Toward the end of Act I, Yelena announces her feeling for Voynitsky with resigned sarcasm: the two are such good friends because they are both "tedious, boring people!" Accordingly the scenes described above allow us to consider the tedium Uncle Vanya portrays in provincial life, tedium conveyed not only through setting (the muggy afternoon) and action (the characters' idleness) but a dull, petty dialogue. Of particular interest will be Voynitsky's disruption of this idle chitchat. Along with establishing the lethargy in the characters' lives, these scenes will also introduce the only socially conscious "cause" of the play: the land.
These scenes bring together for the first time the members of the household, with Serebryakov being the major exception. Conversation goes nowhere, moving from Astrov's plans to spend the night (plans that are cancelled upon the arrival of the workman), Sonya's discovery that the tea is cold, Telegin's rebuke over his mispronounced name, and, finally, Maria's pamphlets. Voynitsky will then interrupt the conversation, appearing utterly exasperated with the others' empty talk: to him, it is boring, useless, and ridiculous. As he tells Maria: "For fifty years now we've been talking and talking and reading pamphlets. It's high time we stopped."
Voynitsky thus raises the conflicts that such petty conversation would cover over: soon he and Maria are arguing over his wasted life on the estate and the place of the professor in their lives. Notably then are the two immediately silenced: a tense pause follows. As we will see, Voynitsky in particular will find himself silenced by indifferent listeners throughout the play. Here the stifling of his speech denies a confrontation on the crucial subject of the professor. A few moments later, Yelena will deny his declaration of love, the two then returning to the house and leaving the stage silent; the act ends with Maria and Telegin utterly unmoved by the melodrama that has transpired before them. This continuous silencing of Voynitsky marks a refusal to acknowledge his wasted life. All-too-apparent to everyone, his "boring" misery implicates all those who have given themselves for the professor and is thus a misery that must be denied.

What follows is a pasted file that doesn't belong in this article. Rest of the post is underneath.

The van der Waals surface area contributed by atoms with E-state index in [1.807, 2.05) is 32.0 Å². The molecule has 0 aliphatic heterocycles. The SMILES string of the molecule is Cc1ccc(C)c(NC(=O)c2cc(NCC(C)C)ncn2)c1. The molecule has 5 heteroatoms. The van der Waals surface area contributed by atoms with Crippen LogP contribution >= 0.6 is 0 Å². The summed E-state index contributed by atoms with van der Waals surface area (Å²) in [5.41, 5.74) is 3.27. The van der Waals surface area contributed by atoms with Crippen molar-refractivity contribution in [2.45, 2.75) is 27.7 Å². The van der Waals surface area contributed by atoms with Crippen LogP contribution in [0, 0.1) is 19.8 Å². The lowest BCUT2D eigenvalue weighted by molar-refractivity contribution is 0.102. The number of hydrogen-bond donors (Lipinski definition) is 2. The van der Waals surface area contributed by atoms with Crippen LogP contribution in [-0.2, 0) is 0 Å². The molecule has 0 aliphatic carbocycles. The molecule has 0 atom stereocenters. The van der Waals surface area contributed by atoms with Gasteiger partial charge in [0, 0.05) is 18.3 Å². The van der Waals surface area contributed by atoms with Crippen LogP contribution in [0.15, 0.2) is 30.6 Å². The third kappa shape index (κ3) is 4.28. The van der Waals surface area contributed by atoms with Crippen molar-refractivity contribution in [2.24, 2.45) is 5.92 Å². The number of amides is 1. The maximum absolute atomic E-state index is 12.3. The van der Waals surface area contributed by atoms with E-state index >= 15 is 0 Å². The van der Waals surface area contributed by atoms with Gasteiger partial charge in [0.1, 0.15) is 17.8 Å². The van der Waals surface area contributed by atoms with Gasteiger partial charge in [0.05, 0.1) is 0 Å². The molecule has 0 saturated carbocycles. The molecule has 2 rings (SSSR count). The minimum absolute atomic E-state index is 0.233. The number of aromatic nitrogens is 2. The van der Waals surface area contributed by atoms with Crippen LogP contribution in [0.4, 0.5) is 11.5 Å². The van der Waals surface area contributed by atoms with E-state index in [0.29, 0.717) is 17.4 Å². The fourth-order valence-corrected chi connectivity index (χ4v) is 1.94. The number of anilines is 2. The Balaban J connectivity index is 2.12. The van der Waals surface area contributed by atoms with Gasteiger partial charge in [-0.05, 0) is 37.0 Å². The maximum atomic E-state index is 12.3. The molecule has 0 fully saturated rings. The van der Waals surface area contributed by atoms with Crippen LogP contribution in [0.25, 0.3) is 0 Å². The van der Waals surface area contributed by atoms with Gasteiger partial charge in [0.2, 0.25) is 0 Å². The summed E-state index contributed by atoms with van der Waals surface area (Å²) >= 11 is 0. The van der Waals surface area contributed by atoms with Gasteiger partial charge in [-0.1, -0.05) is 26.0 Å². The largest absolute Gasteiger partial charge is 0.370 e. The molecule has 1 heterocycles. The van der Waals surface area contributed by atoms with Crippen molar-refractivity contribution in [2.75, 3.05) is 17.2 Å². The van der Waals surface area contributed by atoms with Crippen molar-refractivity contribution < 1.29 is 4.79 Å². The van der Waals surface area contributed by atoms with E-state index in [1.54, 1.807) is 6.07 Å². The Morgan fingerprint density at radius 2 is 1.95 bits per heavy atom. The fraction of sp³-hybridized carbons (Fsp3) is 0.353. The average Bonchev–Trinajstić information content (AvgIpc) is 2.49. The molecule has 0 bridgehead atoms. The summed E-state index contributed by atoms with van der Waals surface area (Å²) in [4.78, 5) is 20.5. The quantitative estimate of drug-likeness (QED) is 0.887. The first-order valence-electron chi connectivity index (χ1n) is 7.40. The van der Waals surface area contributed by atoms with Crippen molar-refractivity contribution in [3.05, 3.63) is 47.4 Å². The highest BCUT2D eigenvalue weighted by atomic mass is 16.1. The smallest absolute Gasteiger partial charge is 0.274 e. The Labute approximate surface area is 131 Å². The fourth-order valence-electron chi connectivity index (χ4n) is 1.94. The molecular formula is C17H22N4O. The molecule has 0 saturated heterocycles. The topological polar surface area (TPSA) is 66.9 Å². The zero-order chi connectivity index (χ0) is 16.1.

Act I also introduces the motif of the land in Sonya and Astrov's impassioned speeches. For the lovelorn Sonya, who repeats Astrov's teachings, the forests glorify the earth, teaching us beauty and majesty. By moderating the climate, they lighten the human struggle with nature, allowing for a more graceful, refined, and noble populace. On his part, Astrov decries the barbaric destruction of Russia's forests. Rather than destroy, man should make use of his capacity for reason and creation. The work of conservation puts the climate under Astrov's power; it will enable him to ensure his legacy. Such utopian dreams make Astrov an "eccentric," a strange visionary in a play where most characters have given up such lofty aspirations.
Astrov clings to his utopian vision amid the wanton destruction of the region's forests, the ruin of the land being ever in the background. Recall, for example, the village struck with spotted typhus. Similarly, when asked why the villagers came to the estate, Marina replies, "It's the same thing, as always. They were going on again about the waste land." Translator Eugene Briscow—perhaps copying Yelena's accusation that Voynitsky's attack is the same destructive impulse man directs toward the forest—argues that the destruction of the land parallels the ruin in the characters' lives.
[Additional Note: As Simon Karlinsky notes, in Chekhov's day the phrase "Something useful ought to have gotten done" also meant "Something for the cause ought to have gotten done," the "cause" referring to any socially conscious action that might alleviate suffering. For Karlinsky, this phrase is an ironic comment on the useless activities of Serebryakov, Maria Vasilevna, and others. Obviously the only character with such a cause is Astrov.]